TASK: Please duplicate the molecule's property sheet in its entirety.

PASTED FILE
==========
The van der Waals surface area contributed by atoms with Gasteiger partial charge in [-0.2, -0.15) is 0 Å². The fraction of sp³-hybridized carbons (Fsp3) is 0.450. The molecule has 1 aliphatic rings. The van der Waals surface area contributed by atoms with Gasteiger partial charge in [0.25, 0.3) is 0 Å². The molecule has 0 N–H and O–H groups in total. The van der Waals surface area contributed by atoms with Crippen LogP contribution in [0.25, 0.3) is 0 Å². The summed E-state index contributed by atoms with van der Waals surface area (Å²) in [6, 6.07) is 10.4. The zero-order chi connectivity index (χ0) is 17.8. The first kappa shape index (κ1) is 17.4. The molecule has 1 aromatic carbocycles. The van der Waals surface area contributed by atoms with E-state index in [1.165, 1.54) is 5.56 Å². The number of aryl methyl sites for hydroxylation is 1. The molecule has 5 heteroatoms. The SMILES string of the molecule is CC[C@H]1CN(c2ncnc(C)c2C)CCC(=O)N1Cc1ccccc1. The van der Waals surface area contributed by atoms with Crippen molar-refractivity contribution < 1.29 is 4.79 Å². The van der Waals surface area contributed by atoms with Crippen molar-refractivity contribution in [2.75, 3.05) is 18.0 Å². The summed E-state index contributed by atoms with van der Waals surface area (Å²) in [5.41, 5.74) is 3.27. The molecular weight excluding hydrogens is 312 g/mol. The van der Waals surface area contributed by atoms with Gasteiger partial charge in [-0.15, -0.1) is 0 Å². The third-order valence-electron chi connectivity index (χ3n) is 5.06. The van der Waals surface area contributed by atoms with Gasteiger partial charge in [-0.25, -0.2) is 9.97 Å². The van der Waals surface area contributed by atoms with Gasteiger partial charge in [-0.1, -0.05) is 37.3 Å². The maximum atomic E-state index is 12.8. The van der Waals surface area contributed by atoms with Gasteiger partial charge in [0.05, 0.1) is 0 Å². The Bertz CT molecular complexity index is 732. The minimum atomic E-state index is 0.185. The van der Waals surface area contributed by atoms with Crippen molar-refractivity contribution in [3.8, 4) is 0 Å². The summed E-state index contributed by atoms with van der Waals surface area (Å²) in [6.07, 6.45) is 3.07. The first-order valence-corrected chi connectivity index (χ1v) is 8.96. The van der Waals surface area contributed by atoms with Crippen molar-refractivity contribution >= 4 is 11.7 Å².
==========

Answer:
The van der Waals surface area contributed by atoms with Gasteiger partial charge in [-0.2, -0.15) is 0 Å². The fraction of sp³-hybridized carbons (Fsp3) is 0.450. The molecule has 1 aliphatic rings. The van der Waals surface area contributed by atoms with Gasteiger partial charge in [0.25, 0.3) is 0 Å². The molecule has 0 N–H and O–H groups in total. The van der Waals surface area contributed by atoms with Crippen LogP contribution in [0.25, 0.3) is 0 Å². The summed E-state index contributed by atoms with van der Waals surface area (Å²) in [6, 6.07) is 10.4. The zero-order chi connectivity index (χ0) is 17.8. The first kappa shape index (κ1) is 17.4. The molecule has 1 aromatic carbocycles. The van der Waals surface area contributed by atoms with E-state index in [1.165, 1.54) is 5.56 Å². The number of aryl methyl sites for hydroxylation is 1. The molecule has 5 heteroatoms. The SMILES string of the molecule is CC[C@H]1CN(c2ncnc(C)c2C)CCC(=O)N1Cc1ccccc1. The van der Waals surface area contributed by atoms with Crippen molar-refractivity contribution < 1.29 is 4.79 Å². The van der Waals surface area contributed by atoms with Crippen molar-refractivity contribution in [2.75, 3.05) is 18.0 Å². The summed E-state index contributed by atoms with van der Waals surface area (Å²) in [5.41, 5.74) is 3.27. The molecular weight excluding hydrogens is 312 g/mol. The van der Waals surface area contributed by atoms with Gasteiger partial charge in [-0.15, -0.1) is 0 Å². The third-order valence-electron chi connectivity index (χ3n) is 5.06. The van der Waals surface area contributed by atoms with Gasteiger partial charge in [-0.25, -0.2) is 9.97 Å². The van der Waals surface area contributed by atoms with Gasteiger partial charge in [-0.1, -0.05) is 37.3 Å². The maximum atomic E-state index is 12.8. The van der Waals surface area contributed by atoms with Gasteiger partial charge in [0.05, 0.1) is 0 Å². The Bertz CT molecular complexity index is 732. The minimum atomic E-state index is 0.185. The van der Waals surface area contributed by atoms with Crippen molar-refractivity contribution in [3.8, 4) is 0 Å². The summed E-state index contributed by atoms with van der Waals surface area (Å²) in [6.07, 6.45) is 3.07. The first-order valence-corrected chi connectivity index (χ1v) is 8.96. The van der Waals surface area contributed by atoms with Crippen molar-refractivity contribution >= 4 is 11.7 Å².